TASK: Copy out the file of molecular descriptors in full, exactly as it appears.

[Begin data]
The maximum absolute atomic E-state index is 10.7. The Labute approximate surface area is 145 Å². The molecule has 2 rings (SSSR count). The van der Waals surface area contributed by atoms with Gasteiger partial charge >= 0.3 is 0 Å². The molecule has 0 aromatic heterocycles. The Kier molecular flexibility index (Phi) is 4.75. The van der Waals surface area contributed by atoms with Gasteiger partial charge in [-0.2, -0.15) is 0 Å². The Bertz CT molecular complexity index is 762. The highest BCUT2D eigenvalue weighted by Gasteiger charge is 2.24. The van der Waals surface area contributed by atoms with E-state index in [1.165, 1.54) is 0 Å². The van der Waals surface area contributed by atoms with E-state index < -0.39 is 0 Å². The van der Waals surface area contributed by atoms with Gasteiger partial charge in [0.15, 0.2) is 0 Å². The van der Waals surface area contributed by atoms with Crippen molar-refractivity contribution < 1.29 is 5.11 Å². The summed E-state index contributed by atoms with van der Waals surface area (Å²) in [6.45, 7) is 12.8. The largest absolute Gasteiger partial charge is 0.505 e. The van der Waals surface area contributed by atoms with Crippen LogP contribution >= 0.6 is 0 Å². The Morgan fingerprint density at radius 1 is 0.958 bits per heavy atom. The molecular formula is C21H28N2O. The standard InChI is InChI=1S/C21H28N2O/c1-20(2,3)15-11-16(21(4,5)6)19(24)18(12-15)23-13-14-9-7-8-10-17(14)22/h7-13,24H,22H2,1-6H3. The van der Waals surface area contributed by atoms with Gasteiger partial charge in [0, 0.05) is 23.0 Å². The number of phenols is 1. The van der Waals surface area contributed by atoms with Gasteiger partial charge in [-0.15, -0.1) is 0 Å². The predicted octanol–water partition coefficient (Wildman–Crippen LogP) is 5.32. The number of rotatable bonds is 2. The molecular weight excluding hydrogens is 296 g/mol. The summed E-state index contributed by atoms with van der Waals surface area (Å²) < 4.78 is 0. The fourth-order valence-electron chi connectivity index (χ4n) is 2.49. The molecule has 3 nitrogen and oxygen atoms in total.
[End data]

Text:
The maximum absolute atomic E-state index is 10.7. The Labute approximate surface area is 145 Å². The molecule has 2 rings (SSSR count). The van der Waals surface area contributed by atoms with Gasteiger partial charge >= 0.3 is 0 Å². The molecule has 0 aromatic heterocycles. The Kier molecular flexibility index (Phi) is 4.75. The van der Waals surface area contributed by atoms with Gasteiger partial charge in [-0.2, -0.15) is 0 Å². The Bertz CT molecular complexity index is 762. The highest BCUT2D eigenvalue weighted by Gasteiger charge is 2.24. The van der Waals surface area contributed by atoms with E-state index in [1.165, 1.54) is 0 Å². The van der Waals surface area contributed by atoms with E-state index < -0.39 is 0 Å². The van der Waals surface area contributed by atoms with Gasteiger partial charge in [0.15, 0.2) is 0 Å². The van der Waals surface area contributed by atoms with Crippen molar-refractivity contribution < 1.29 is 5.11 Å². The summed E-state index contributed by atoms with van der Waals surface area (Å²) in [6.45, 7) is 12.8. The largest absolute Gasteiger partial charge is 0.505 e. The van der Waals surface area contributed by atoms with Crippen LogP contribution >= 0.6 is 0 Å². The Morgan fingerprint density at radius 1 is 0.958 bits per heavy atom. The molecular formula is C21H28N2O. The standard InChI is InChI=1S/C21H28N2O/c1-20(2,3)15-11-16(21(4,5)6)19(24)18(12-15)23-13-14-9-7-8-10-17(14)22/h7-13,24H,22H2,1-6H3. The van der Waals surface area contributed by atoms with Gasteiger partial charge in [0, 0.05) is 23.0 Å². The number of phenols is 1. The van der Waals surface area contributed by atoms with Gasteiger partial charge in [-0.15, -0.1) is 0 Å². The predicted octanol–water partition coefficient (Wildman–Crippen LogP) is 5.32. The number of rotatable bonds is 2. The molecular weight excluding hydrogens is 296 g/mol. The summed E-state index contributed by atoms with van der Waals surface area (Å²) < 4.78 is 0. The fourth-order valence-electron chi connectivity index (χ4n) is 2.49. The molecule has 3 nitrogen and oxygen atoms in total.